February 1, 2024

Graphomotor Skills

There is a developmental sequence of graphomotor skills and as children develop, their scribbling and picture drawing evolves into handwriting.


Graphomotor skills are handwriting skills. The development of the handwriting process occurs in the early elementary grades and includes not only the mechanical and visual perceptual processes of graphics and handwriting, but also the acquisition of language, learned spelling and phonology. There is a developmental sequence of graphomotor skills and as children develop, their scribbling and picture drawing evolves into handwriting.


Some factors necessary to handwriting include:

  • Small muscle development in the hands
  • Hand-eye coordination
  • The ability to hold utensils or writing tools
  • The ability to form basic strokes smoothly, such as lines and circles
  • Letter perception – the ability to recognize forms, notice likenesses and differences, motor plan the movements necessary for the production of the forms
  • Orientation to printed language, requiring visual analysis of letters and words along with left-right discrimination


  • Visual-perceptual skills: these involve the ability or capacity to accurately interpret or give meaning to what is seen;
  • Orthographic coding: referring to the ability to both store in memory and retrieve from memory letters and word patterns;
  • Motor planning and execution: mainly the ability to conceive/ideate, organize/plan, and execute a novel task;
  • Kinesthetic feedback: comes from the sensorimotor system and is required for any motor action. Kinesthesia is the knowledge of where each body part is and direction in which it is moving. It is a component of motor control for legible handwriting produced at an acceptable rate; and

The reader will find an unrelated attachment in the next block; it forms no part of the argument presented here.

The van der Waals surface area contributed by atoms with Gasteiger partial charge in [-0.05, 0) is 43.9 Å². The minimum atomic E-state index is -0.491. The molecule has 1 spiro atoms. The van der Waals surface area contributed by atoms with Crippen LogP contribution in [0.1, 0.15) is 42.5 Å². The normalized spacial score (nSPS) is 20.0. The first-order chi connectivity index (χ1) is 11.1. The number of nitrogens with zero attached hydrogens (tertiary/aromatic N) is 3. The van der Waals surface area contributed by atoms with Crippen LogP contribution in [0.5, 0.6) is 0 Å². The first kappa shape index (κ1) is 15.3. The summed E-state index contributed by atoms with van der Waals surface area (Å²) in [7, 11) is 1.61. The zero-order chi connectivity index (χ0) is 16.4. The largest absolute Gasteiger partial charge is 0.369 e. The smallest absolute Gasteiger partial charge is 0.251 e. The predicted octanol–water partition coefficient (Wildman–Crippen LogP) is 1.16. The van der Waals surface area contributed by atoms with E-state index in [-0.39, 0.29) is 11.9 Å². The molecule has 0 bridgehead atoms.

• Visual-motor coordination: the ability to match motor output with visual input. It is this gross monitoring that prevents us from writing on the desk or crossing over lines, and keeps us within margins.

The development of graphomotor skills begins with scribbles on paper at 10-12 months. At 2 years, the child begins to imitate lines–vertical, horizontal and circular. At 3 years, the child copies lines clearly. When a child is 4-5 years, he copies a cross, diagonal lines, squares and some letters. He may also be able to write his name. At 5-6 years, a child copies a triangle, prints his own name and copies most lowercase and uppercase letters.


To evaluate graphomotor skills, our therapists use standardized evaluations such as the Beery-Buktenika Test of Visual Motor Integration, 5th edition, the Evaluation Tool of Children’s Handwriting (ETCH), and finger and hand strength testing, in addition to clinical observations.

To improve graphomotor skills and handwriting readiness, we incorporate activities aimed at improving fine motor control, isolated finger movements, fine motor strength, enhancing right-left discrimination and visual perception, promoting prewriting skills, and improving orientation to printed language, while also promoting a fun atmosphere. Our therapists use various models of practice to improve graphomotor skills, such as:

  • The neurodevelopmental approach: this approach focuses on the child’s ability to execute efficient postural responses, movement patterns, limb control, muscle tone, and proximal stability.
  • The acquisitional approach: this approach views handwriting as a complex motor skill that can be improved upon with instructional guidance, practice, repetition, feedback, and reinforcements.
  • The sensorimotor approach: this approach incorporates a sensory integrative view of handwriting intervention by providing various sensory opportunities so the child’s nervous system may integrate information more efficiently to produce a satisfactory motor output.
  • The biomechanical approach: this approach addresses performance in terms of range of motion, strength, endurance and posture. This approach also takes into consideration paper positioning, pencil grip, type of writing tool used, and type of paper used. Finally, the psychosocial approach for handwriting intervention focuses on improving the child’s self control, coping skills, and social behaviors.

Since children learn best when they are interested and having fun, our therapists strive to promote an exciting atmosphere which encourages learning and success.

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